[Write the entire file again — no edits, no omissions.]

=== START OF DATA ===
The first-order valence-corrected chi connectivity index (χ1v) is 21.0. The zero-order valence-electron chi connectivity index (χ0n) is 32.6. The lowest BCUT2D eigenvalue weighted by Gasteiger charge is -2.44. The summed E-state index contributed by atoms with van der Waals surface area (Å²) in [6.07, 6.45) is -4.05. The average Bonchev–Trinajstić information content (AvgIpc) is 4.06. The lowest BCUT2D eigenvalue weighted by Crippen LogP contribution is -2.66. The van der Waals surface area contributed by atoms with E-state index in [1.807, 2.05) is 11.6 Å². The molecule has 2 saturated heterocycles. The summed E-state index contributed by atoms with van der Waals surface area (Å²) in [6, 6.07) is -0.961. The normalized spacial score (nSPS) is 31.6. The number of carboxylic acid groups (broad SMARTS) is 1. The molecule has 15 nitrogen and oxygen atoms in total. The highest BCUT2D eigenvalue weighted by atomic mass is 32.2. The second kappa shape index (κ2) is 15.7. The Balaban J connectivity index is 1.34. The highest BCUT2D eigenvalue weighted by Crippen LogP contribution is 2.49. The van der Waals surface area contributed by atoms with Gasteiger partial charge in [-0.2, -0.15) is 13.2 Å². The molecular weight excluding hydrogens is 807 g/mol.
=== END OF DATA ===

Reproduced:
The first-order valence-corrected chi connectivity index (χ1v) is 21.0. The zero-order valence-electron chi connectivity index (χ0n) is 32.6. The lowest BCUT2D eigenvalue weighted by Gasteiger charge is -2.44. The summed E-state index contributed by atoms with van der Waals surface area (Å²) in [6.07, 6.45) is -4.05. The average Bonchev–Trinajstić information content (AvgIpc) is 4.06. The lowest BCUT2D eigenvalue weighted by Crippen LogP contribution is -2.66. The van der Waals surface area contributed by atoms with E-state index in [1.807, 2.05) is 11.6 Å². The molecule has 2 saturated heterocycles. The summed E-state index contributed by atoms with van der Waals surface area (Å²) in [6, 6.07) is -0.961. The normalized spacial score (nSPS) is 31.6. The number of carboxylic acid groups (broad SMARTS) is 1. The molecule has 15 nitrogen and oxygen atoms in total. The highest BCUT2D eigenvalue weighted by atomic mass is 32.2. The second kappa shape index (κ2) is 15.7. The Balaban J connectivity index is 1.34. The highest BCUT2D eigenvalue weighted by Crippen LogP contribution is 2.49. The van der Waals surface area contributed by atoms with Gasteiger partial charge in [-0.2, -0.15) is 13.2 Å². The molecular weight excluding hydrogens is 807 g/mol.